As you know, an event store contains an immutable history of everything that ever happened in the domain. Also, most (if not all) event store implementations allow you to enumerate the store in order of occurrence starting at a specific point in time. Usually, those events are grouped in functional transactions that represent the events that were applied on the same entity at the same point in time. NEventStore, for example, calls these commits and uses a checkpoint number to identify such a transaction. With that knowledge, you could imagine that an event store is a great vehicle for application-level replication. You replicate one transaction at the time and use the checkpoint of that transaction as a way to continue in case the replication process gets interrupted somehow. The diagram below illustrates this process.
As you can see, the receiving side only has to append the incoming transactions on its local event store and ask the projection code to update its projections. Pretty neat, isn't it? If you want, you can even optimize the replication process by amending the transactions in the event store with metadata such as a partitioning key. The replication code can use that information to limit the amount of the data that needs to be replicated. And what if your event store has the notion of archive-ability? In that case, you can even exclude certain transactions entirely from the replication process. The options you have are countless.
However, if the replication process involves many nodes, a common problem is that you need to make sure that the code used by all these nodes is in sync. However, using the event store as the vehicle for this enables another trick: staggered roll-outs. Since events are immutable, any change in the event schema requires the code to keep supporting every possible past version of a certain event. Most implementations use some kind of automatic event up-conversion mechanism that enables the domain to only need to support the latest version.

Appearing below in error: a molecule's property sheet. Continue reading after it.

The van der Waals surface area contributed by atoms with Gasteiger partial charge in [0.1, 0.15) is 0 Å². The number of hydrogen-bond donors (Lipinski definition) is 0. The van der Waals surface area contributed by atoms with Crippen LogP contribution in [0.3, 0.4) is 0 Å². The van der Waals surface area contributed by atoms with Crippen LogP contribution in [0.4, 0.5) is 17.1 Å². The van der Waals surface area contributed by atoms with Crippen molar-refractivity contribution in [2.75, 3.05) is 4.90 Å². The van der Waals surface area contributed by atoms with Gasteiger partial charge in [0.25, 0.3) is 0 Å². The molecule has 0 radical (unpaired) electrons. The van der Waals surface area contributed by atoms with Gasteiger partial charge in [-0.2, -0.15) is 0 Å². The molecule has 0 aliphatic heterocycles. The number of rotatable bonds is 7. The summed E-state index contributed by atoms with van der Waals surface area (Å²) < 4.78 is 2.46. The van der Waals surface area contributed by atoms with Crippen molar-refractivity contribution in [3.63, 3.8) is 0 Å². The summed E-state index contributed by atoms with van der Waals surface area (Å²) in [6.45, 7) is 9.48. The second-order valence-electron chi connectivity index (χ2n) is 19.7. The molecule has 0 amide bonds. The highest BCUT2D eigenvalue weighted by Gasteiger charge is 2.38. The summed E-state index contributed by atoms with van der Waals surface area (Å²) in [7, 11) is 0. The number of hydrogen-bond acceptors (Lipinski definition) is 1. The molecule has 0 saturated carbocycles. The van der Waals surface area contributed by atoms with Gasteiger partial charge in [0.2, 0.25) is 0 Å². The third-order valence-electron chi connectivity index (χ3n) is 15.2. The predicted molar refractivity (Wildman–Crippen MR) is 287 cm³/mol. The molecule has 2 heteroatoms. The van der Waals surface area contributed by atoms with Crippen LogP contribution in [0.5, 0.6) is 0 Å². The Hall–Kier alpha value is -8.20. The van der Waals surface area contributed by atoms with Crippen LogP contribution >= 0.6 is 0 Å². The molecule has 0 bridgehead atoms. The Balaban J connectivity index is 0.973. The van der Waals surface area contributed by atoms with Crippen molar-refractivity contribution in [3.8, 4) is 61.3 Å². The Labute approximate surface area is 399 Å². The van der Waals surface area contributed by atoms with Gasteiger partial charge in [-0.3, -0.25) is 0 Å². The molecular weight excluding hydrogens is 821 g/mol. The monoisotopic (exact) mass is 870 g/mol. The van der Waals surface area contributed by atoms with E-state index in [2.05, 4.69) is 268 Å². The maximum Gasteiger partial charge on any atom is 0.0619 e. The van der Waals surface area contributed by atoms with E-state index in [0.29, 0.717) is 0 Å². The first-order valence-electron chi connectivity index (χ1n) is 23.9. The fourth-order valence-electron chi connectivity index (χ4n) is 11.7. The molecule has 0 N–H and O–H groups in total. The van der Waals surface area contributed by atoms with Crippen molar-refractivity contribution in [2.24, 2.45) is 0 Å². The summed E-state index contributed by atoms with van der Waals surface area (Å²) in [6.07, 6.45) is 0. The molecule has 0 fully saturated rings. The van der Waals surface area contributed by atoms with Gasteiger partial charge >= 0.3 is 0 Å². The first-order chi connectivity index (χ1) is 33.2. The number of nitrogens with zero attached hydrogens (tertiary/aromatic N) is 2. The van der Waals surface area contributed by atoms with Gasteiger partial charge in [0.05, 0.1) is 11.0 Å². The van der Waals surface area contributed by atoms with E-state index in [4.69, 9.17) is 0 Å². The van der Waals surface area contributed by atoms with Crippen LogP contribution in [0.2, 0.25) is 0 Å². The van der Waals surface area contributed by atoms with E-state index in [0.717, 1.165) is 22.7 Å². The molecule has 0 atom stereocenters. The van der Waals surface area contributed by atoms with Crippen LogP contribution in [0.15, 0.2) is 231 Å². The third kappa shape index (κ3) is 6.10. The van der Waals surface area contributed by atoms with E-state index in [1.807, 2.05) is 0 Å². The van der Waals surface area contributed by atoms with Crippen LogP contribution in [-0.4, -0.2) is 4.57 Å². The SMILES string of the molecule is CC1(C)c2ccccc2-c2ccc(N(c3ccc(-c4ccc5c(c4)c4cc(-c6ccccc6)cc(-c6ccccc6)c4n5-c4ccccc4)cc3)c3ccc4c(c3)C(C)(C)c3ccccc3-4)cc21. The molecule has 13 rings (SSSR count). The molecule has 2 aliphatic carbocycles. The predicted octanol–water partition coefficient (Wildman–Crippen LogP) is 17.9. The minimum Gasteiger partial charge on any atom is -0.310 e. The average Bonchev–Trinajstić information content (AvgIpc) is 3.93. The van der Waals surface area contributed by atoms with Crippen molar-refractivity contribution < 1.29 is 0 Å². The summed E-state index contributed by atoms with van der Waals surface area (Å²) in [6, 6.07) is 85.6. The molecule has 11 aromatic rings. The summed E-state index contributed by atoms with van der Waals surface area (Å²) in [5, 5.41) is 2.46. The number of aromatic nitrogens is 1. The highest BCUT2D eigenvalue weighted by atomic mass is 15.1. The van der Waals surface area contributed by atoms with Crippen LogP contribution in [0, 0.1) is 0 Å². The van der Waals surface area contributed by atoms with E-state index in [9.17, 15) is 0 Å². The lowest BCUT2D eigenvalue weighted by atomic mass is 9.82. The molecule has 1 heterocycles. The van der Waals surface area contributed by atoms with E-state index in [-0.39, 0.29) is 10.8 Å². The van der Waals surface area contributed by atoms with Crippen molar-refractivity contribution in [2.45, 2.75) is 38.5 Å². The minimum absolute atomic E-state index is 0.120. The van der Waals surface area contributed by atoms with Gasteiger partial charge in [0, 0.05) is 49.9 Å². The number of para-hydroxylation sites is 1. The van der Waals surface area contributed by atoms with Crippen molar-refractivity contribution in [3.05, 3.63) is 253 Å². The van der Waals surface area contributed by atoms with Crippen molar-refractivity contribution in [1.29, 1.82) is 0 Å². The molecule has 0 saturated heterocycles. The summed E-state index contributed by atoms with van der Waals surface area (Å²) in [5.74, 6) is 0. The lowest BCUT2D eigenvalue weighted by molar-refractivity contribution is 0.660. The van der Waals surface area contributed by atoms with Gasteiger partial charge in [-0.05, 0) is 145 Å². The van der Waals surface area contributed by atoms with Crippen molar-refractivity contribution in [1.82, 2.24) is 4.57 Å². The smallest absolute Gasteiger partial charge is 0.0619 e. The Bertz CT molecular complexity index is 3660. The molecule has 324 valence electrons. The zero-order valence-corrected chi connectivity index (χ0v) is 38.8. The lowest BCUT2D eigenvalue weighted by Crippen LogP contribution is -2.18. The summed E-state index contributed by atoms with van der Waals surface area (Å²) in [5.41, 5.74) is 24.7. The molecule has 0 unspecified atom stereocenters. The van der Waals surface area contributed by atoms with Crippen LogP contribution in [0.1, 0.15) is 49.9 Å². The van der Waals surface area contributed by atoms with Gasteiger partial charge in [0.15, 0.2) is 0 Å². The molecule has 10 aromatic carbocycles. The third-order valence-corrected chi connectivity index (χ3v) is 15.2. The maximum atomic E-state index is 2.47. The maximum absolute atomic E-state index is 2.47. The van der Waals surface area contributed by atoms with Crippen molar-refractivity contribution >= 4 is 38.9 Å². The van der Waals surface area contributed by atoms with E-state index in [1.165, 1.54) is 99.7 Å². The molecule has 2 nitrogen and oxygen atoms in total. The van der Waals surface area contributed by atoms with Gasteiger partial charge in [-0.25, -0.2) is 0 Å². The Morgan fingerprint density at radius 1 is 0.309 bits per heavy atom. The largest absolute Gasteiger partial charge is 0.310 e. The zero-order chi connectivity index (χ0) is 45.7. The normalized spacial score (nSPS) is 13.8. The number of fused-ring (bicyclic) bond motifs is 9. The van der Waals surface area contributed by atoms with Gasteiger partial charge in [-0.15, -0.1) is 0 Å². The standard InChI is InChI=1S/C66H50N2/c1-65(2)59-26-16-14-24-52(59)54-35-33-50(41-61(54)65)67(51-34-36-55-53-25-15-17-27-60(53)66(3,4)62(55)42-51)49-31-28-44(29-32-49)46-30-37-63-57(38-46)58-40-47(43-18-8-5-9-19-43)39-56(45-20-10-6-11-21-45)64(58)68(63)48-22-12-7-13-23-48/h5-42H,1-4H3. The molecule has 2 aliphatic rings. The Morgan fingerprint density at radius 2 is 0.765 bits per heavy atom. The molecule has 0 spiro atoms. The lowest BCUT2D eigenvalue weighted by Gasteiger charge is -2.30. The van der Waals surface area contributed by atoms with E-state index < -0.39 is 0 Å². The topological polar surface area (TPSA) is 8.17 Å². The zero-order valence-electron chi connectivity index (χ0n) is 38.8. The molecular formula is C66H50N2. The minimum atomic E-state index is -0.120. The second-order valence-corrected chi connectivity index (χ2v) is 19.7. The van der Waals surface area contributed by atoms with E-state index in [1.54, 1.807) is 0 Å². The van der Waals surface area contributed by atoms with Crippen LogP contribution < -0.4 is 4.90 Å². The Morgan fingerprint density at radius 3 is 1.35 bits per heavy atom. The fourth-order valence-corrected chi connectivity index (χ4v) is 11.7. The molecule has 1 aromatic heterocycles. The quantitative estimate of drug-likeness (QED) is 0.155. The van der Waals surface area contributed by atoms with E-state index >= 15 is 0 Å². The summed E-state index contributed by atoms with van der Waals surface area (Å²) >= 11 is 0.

Because of that, it becomes completely feasible for a node that is running a newer version of the code to keep receiving events from an older node. It will just convert those older events in whatever it expects and continue the projection process. It will be a bit more challenging, but with some extra work, you could event support the opposite. The older node would still store the newer events, but hold off the projection work until it has been upgraded to the correct version. Nonetheless, upgrading individual nodes probably already provides sufficient flexibility.
Keeping Your Domain and the Business Aligned
So, you've been doing Event Storming, domain modeling, brainstorming, and all the other techniques that promise you a chance to peek into the brains of those business people. Then, you and your team go off to build an awesome domain model from one of the identified bounded contexts and everybody is happy. Then, after a certain period of production happiness, a new release is being built and you and the developers discover that you got the aggregate boundaries all wrong.
You simply can't accommodate the new invariants in your existing aggregate roots. Now what? Build a new system? Make everything eventual consistent and introduce process managers and sagas to handle those edge cases? You could, but remember, your aggregates are dehydrated from the event store using the events. Why not just redesign or refactor your domain instead? Just split that big aggregate into two or more, convert that entity into a value object, or merge that weird value object into an existing entity. Sure, you would need more sophisticated event converter that knows how to combine or split one or more event streams, but it's surely cheaper than completely rebuilding your system.
Now, if you were not convinced yet after reading my last post, are you now? Do you see other cool things you could do, or do you have any concerns to share? I'd love to hear about that in a comment below. Oh, and follow me at @ddoomen to get regular updates on my everlasting quest for a better architecture style.